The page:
The Kmart hack that occurred this month features high in our monthly round up this month given this is not the first time they have been breached. It appears that their payments system has been affected by a malware breach (again). Whilst consumers are by and large protected by their financial institutions for financial loss, repeated breaches come to the attention of consumers and in time cost brands indirectly through loss of trust.
Kmart Security Breach
Kmart has been coy around the extent of their security breach as it has not affected all their stores. The breaches deployed malware designed to steal credit and debit card data from hacked point-of-sale devices. Essentially, the malware steals account data stored on the card’s magnetic stripe which is then used to clone fraudulent cards. These cards are used to "buy" expensive products from electronics retailers and supercentres.
Most large organisations use some form of Identity and Access Management (IAM) solution to assist in the tedious task of securing access so breaches to IAM providers results in significant disruptions. The OneLogin breach is of particular concern to organisations using their solution. OneLogin announced that hackers were able to access database tables that contain information about users, apps, and various types of keys. Despite the fact that the stored data is encrypted, they are unable to conclusively rule out the hackers did not also obtained the ability to decrypt such data.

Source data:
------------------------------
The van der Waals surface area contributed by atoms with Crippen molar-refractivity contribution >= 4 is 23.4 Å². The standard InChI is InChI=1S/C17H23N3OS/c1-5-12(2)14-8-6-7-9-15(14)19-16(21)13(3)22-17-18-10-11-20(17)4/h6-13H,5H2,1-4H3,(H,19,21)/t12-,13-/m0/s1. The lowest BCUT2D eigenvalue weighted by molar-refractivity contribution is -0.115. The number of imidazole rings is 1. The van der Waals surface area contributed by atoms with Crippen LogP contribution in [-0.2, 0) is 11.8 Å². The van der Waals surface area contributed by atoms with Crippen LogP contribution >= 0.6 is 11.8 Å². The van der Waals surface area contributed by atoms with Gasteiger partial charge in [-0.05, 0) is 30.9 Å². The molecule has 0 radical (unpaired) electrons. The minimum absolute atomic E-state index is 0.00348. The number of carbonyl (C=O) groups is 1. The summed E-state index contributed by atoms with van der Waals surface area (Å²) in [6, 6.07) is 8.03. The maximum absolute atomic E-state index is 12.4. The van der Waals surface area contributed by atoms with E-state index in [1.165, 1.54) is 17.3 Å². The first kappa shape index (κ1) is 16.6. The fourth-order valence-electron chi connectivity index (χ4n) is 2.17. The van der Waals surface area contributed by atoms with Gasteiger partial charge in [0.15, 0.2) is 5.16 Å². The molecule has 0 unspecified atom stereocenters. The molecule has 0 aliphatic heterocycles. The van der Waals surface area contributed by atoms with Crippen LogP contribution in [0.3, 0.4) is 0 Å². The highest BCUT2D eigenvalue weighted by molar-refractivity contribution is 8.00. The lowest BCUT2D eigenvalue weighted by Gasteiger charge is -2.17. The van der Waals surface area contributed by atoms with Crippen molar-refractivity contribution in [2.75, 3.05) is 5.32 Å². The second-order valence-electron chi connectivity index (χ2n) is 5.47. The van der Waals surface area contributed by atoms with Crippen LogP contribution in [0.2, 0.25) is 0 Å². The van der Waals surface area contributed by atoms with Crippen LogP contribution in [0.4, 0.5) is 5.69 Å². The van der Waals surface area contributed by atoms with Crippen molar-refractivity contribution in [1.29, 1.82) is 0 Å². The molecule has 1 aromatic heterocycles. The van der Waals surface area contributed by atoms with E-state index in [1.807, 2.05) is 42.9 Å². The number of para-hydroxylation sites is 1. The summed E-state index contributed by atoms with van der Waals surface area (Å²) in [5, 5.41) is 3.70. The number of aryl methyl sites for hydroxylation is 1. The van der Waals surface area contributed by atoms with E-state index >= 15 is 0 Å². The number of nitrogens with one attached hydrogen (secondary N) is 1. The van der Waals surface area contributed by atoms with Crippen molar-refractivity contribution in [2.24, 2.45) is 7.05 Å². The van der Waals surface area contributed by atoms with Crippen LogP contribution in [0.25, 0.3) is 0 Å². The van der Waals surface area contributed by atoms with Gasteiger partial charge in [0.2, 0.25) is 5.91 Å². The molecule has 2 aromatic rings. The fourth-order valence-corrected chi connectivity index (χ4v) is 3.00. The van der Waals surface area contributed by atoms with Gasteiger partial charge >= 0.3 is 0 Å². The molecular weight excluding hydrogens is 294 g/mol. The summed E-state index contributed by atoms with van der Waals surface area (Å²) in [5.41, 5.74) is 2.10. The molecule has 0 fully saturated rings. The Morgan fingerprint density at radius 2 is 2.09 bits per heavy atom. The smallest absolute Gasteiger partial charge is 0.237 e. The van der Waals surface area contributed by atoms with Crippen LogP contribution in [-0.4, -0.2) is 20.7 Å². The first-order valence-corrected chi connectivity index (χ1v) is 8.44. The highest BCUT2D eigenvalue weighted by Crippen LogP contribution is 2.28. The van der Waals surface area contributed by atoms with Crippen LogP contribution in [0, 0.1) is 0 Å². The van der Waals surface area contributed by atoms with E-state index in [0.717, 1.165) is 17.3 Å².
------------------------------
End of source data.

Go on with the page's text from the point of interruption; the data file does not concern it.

The risk in Password reuse
Given we live so much of our lives online, it is no surprise that most users recycle and reuse their passwords on multiple sites. To the average user, it seems fairly harmless however, the real risk lies in credential stuffing. Next time one of your users laments the need to refresh passwords, be armed with these simple facts to educate and change behaviours
Another day, another email scam - this time Origin
The days of clumsy and unprofessional looking malware emails are far behind us and the Australian Origin email scam is a good example of this. The fraud Origin email is highly realistic and installs malware at the click of a button. It perfectly mimics the branding and billing format of the popular energy provider. With at least 65 antivirus vendors are not detecting the link as malicious, user awareness becomes your first defence. Use it next time you need to educate your users in malware scams.